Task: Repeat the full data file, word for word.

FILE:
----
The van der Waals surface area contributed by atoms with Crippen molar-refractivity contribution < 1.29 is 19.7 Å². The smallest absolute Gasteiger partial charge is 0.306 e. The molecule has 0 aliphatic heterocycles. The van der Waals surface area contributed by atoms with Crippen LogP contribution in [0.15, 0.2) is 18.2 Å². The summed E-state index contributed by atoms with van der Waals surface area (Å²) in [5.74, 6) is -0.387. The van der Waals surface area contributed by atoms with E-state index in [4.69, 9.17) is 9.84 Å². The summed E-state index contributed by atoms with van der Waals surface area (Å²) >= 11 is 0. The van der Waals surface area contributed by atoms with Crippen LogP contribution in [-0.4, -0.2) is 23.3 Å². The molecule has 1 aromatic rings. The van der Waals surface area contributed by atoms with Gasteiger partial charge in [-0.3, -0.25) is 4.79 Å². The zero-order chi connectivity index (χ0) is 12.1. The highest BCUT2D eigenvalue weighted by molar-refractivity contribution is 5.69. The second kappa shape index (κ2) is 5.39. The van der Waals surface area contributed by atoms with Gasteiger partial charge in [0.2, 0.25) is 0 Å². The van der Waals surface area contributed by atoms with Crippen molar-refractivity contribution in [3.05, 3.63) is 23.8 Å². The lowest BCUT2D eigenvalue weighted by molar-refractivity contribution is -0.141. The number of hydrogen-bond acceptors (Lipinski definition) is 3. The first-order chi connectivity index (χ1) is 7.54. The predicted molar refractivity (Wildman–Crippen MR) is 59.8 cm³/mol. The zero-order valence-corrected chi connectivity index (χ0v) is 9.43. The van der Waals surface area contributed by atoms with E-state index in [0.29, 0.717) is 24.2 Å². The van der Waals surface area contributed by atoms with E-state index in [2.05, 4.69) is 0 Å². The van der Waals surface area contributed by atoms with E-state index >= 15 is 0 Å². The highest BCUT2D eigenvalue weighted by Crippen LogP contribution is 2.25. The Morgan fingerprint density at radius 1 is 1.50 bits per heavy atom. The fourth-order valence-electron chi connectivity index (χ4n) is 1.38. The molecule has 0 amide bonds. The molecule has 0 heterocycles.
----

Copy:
The van der Waals surface area contributed by atoms with Crippen molar-refractivity contribution < 1.29 is 19.7 Å². The smallest absolute Gasteiger partial charge is 0.306 e. The molecule has 0 aliphatic heterocycles. The van der Waals surface area contributed by atoms with Crippen LogP contribution in [0.15, 0.2) is 18.2 Å². The summed E-state index contributed by atoms with van der Waals surface area (Å²) in [5.74, 6) is -0.387. The van der Waals surface area contributed by atoms with E-state index in [4.69, 9.17) is 9.84 Å². The summed E-state index contributed by atoms with van der Waals surface area (Å²) >= 11 is 0. The van der Waals surface area contributed by atoms with Crippen LogP contribution in [-0.4, -0.2) is 23.3 Å². The molecule has 1 aromatic rings. The van der Waals surface area contributed by atoms with Gasteiger partial charge in [-0.3, -0.25) is 4.79 Å². The zero-order chi connectivity index (χ0) is 12.1. The highest BCUT2D eigenvalue weighted by molar-refractivity contribution is 5.69. The second kappa shape index (κ2) is 5.39. The van der Waals surface area contributed by atoms with Gasteiger partial charge in [0.2, 0.25) is 0 Å². The van der Waals surface area contributed by atoms with Crippen molar-refractivity contribution in [3.05, 3.63) is 23.8 Å². The lowest BCUT2D eigenvalue weighted by molar-refractivity contribution is -0.141. The number of hydrogen-bond acceptors (Lipinski definition) is 3. The first-order chi connectivity index (χ1) is 7.54. The predicted molar refractivity (Wildman–Crippen MR) is 59.8 cm³/mol. The zero-order valence-corrected chi connectivity index (χ0v) is 9.43. The van der Waals surface area contributed by atoms with E-state index in [0.29, 0.717) is 24.2 Å². The van der Waals surface area contributed by atoms with E-state index in [2.05, 4.69) is 0 Å². The van der Waals surface area contributed by atoms with E-state index >= 15 is 0 Å². The highest BCUT2D eigenvalue weighted by Crippen LogP contribution is 2.25. The Morgan fingerprint density at radius 1 is 1.50 bits per heavy atom. The fourth-order valence-electron chi connectivity index (χ4n) is 1.38. The molecule has 0 amide bonds. The molecule has 0 heterocycles.